Shops have finally reopened. I have to admit that I'm no rush to join the melee queuing to buy the latest 'must have' fashion item, as I have grown quite fond of my lockdown uniform of black buffet dress (I didn't even know this was a thing until last night's episode of the Sewing Bee!) and leggings. However, I am champing at the bit for galleries and museums to open, which all being well, should be on 17th May 2021 (though it should be noted that some private galleries, come under the 'shop' category and may well already be open for business).
There were so many great exhibitions that were planned for last year, it's great to find out that most have been rescheduled for this year instead. Here, in no particular order, are the five that I have at the top of my list to see.
If, like me, your soul is in need of some serious feeding, many of these exhibitions can be previewed online; though as great as that is, I think that there really is nothing to beat being seeing the works up close.
Whichever way you get to view them however, I hope you find something to inspire, provoke, confuse and make you smile.
Although at first, some people describe my drawings and paintings as abstract, they are in fact born from intense observation. I need to spend time with the subject matter, and experience it with all my body, not just my eyes. So, yesterday I wandered through Hatfield Forest, played with paints and did a bit of drawing, but if I'm honest, I was mostly sitting. And looking. And breathing. And listening. And touching. And looking again.
Here are a few of the quick studies that were a result of the looking. I only had limited materials, and for some reason neon paints and pastels had found their way into my little travelling tin ... but the sun was shining, and I tend to focus on the hidden colours in the landscape anyway, so I think it must have been a happy happenstance.
A lot of artists can find it overwhelming drawing outdoors, as it is hard to 'edit' the vastness of the scene. All too often a composition can end up over complicated and crowded, as the painter tries to draw or paint it all. But there are different things you can do to combat this instinct. The way I tackle it is initially to sit and look for as long as my attention is held (up to 20 minutes). I then set a timer (2 to 5 minutes maximum), and work fast. Really fast.
The limited time, means there is definitely no space for 'faffing' about. I set my timer, and go. Colours are chosen on instinct, and I haven't got time to twist the lid off another stubbornly stuck tube, so just go with what's in my hand. Having a limited palette in my travelling tin helps, and as with the accidentaI neon, I always think it's exciting to have some colours whose job is purely to 'clash' and upset things a little bit.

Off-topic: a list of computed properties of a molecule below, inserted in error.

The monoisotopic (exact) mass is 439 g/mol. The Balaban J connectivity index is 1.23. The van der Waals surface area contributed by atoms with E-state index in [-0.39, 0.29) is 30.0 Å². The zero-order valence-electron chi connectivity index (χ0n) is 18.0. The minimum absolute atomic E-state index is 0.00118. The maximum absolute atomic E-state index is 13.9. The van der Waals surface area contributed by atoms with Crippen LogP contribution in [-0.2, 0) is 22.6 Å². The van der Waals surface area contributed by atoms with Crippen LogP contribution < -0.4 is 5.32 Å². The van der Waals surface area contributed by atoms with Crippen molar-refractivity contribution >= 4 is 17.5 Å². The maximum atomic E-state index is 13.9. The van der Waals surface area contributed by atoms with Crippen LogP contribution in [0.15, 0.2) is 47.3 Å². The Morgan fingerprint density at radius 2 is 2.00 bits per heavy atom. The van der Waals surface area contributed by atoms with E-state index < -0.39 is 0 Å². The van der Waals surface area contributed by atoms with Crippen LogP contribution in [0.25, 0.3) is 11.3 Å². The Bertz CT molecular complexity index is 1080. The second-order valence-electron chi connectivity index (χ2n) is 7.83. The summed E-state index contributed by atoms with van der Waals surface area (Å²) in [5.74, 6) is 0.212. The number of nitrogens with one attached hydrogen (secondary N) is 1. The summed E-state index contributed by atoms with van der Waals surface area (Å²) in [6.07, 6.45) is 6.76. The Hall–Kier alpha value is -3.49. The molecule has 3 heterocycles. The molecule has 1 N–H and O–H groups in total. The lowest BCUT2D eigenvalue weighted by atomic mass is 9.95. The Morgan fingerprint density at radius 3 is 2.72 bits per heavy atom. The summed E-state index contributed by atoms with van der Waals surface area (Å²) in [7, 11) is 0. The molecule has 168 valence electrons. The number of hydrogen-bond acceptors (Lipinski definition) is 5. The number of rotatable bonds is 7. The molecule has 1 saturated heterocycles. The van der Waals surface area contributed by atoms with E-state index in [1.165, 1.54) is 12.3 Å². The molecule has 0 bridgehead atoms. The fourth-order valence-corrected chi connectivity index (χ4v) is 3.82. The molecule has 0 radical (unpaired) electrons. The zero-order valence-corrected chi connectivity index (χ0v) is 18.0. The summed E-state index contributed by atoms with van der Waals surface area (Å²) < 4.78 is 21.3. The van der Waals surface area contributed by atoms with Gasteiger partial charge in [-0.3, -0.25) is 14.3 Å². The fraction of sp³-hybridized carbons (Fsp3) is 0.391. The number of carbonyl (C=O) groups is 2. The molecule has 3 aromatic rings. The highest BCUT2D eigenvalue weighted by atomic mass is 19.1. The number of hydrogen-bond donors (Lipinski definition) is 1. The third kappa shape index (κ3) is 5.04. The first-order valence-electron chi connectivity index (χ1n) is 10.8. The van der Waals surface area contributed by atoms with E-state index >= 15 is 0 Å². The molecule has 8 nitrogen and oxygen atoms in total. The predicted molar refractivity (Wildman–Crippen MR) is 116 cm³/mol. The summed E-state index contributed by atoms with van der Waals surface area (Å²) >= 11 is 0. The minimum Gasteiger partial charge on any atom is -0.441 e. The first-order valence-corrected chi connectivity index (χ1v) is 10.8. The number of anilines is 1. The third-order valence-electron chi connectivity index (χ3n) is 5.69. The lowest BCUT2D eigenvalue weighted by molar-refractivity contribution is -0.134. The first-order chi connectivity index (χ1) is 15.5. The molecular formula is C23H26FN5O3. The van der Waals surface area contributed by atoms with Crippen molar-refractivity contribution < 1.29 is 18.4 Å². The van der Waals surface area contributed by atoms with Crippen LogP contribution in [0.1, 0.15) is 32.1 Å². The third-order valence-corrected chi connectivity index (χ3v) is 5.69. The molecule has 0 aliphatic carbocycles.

Another advantage to working fast is it allows for instinctive editing. Confronted with a huge landscape, and only a few minutes, there is little choice but to edit the scene. To adequately draw one tree in 2 minutes is a big ask, so it goes without saying, that the rest of the forest will have to wait for another time.
My favourite outcome of this method of working though, is in the quantity of sketches and studies that I can produce. In one short afternoon I can come away with a pile of works, that will provide food for thought for the work that is done in the studio. Many are disastrous, some have a few things in them that I like, but better still, there is usually at least one or two that make my heart sing.
And, happily I'm not alone in this approach. As songwriter Jonathan Reed has explained, the truth is whatever you're trying to produce, 70% of your attempts will be mediocre, 20% will suck, and 10% will be amazing. If you only produce one drawing or study, it is likely to fall into the 70% mediocrity pile, but get 10 or more studies done, and at least one will be a success.
If you are interested in finding out more, I will be running a short course, The Landscape Reimagined in June 2021. Please click the button to find out more x
I'm feeling positive, and I can only blame the much needed eruption of colour that happens as we hit Spring each year. The daffodils outside the studio are positively deafening as they shout out their 'yellowness', and so I find myself wanting to shout right back. But what to shout about? The clue is in the title of this blog post. It's the time of the year I get all excited about the opportunities and exhibitions that are open for submissions. So here are my pick of the opportunities currently being advertised. Clean your palettes, sharpen your pencils - it's time to get busy.
IEA Open Exhibition 2021
Institute of East Anglian Artists Spring Open Exhibition
Deadline for applications: 10 April 2021
Broadway Arts Festival Open Exhibition 2021
Open to any artist, in any country, in any medium including painting, photography, sculpture, drawing, ceramics, printmaking and film.
Deadline for applictions: 23 April 2021
Derby Print Open 2021
The Derby Print Open is an exhibition open to all, showcasing contemporary printmaking from artists based in the UK
Deadline for applications: 30 April 2021
RA Summer Exhibition 2021
This is the big one! Submission details will be announced shortly, but if you have never entered before, you will need to register in advance.
Applications open: 13 April 2021 until 24 May 2021
SWA 160th Annual Open Exhibition 2021
The Society of Women Artists invite you to submit up to 6 works. Categories of work accepted include painting, pastels, drawing, mixed media, sculpture, original prints.
Deadline for applications: 25 June 2021